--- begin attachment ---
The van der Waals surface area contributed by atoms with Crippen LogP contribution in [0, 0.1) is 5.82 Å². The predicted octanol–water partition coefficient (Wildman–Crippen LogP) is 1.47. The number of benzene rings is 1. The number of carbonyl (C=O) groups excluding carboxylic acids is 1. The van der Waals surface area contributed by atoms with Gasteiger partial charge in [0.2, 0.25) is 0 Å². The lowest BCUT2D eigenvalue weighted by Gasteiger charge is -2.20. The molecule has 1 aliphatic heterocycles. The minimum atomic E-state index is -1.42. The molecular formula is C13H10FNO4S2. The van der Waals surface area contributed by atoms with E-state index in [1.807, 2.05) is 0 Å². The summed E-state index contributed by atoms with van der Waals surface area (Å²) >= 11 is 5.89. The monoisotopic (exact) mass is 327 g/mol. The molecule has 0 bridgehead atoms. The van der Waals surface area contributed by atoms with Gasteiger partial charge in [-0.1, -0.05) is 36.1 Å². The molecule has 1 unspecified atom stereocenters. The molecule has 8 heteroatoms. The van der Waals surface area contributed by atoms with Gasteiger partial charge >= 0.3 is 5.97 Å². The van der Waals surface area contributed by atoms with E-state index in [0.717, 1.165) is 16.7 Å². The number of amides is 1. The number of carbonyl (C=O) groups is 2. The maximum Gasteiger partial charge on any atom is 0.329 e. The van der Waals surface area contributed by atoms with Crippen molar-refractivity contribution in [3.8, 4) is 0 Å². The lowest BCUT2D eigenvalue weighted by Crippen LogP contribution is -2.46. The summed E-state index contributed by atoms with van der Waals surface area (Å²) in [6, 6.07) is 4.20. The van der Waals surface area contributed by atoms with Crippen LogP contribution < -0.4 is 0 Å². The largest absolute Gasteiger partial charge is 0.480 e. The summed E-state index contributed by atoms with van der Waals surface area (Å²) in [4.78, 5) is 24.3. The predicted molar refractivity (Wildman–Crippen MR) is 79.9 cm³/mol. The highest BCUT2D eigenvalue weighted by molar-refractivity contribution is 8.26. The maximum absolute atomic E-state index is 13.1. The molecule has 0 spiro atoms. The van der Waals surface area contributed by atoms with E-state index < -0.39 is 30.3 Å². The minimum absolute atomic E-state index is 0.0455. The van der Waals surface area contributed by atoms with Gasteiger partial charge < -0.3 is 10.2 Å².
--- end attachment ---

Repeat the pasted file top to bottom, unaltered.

The van der Waals surface area contributed by atoms with Crippen LogP contribution in [0, 0.1) is 5.82 Å². The predicted octanol–water partition coefficient (Wildman–Crippen LogP) is 1.47. The number of benzene rings is 1. The number of carbonyl (C=O) groups excluding carboxylic acids is 1. The van der Waals surface area contributed by atoms with Gasteiger partial charge in [0.2, 0.25) is 0 Å². The lowest BCUT2D eigenvalue weighted by Gasteiger charge is -2.20. The molecule has 1 aliphatic heterocycles. The minimum atomic E-state index is -1.42. The molecular formula is C13H10FNO4S2. The van der Waals surface area contributed by atoms with E-state index in [1.807, 2.05) is 0 Å². The summed E-state index contributed by atoms with van der Waals surface area (Å²) >= 11 is 5.89. The monoisotopic (exact) mass is 327 g/mol. The molecule has 0 bridgehead atoms. The van der Waals surface area contributed by atoms with Gasteiger partial charge in [-0.1, -0.05) is 36.1 Å². The molecule has 1 unspecified atom stereocenters. The molecule has 8 heteroatoms. The van der Waals surface area contributed by atoms with Gasteiger partial charge >= 0.3 is 5.97 Å². The van der Waals surface area contributed by atoms with E-state index in [0.717, 1.165) is 16.7 Å². The number of amides is 1. The number of carbonyl (C=O) groups is 2. The maximum Gasteiger partial charge on any atom is 0.329 e. The van der Waals surface area contributed by atoms with Crippen molar-refractivity contribution in [3.8, 4) is 0 Å². The lowest BCUT2D eigenvalue weighted by Crippen LogP contribution is -2.46. The summed E-state index contributed by atoms with van der Waals surface area (Å²) in [6, 6.07) is 4.20. The van der Waals surface area contributed by atoms with Crippen LogP contribution < -0.4 is 0 Å². The largest absolute Gasteiger partial charge is 0.480 e. The summed E-state index contributed by atoms with van der Waals surface area (Å²) in [4.78, 5) is 24.3. The predicted molar refractivity (Wildman–Crippen MR) is 79.9 cm³/mol. The highest BCUT2D eigenvalue weighted by molar-refractivity contribution is 8.26. The maximum absolute atomic E-state index is 13.1. The molecule has 0 spiro atoms. The van der Waals surface area contributed by atoms with E-state index < -0.39 is 30.3 Å². The minimum absolute atomic E-state index is 0.0455. The van der Waals surface area contributed by atoms with Gasteiger partial charge < -0.3 is 10.2 Å².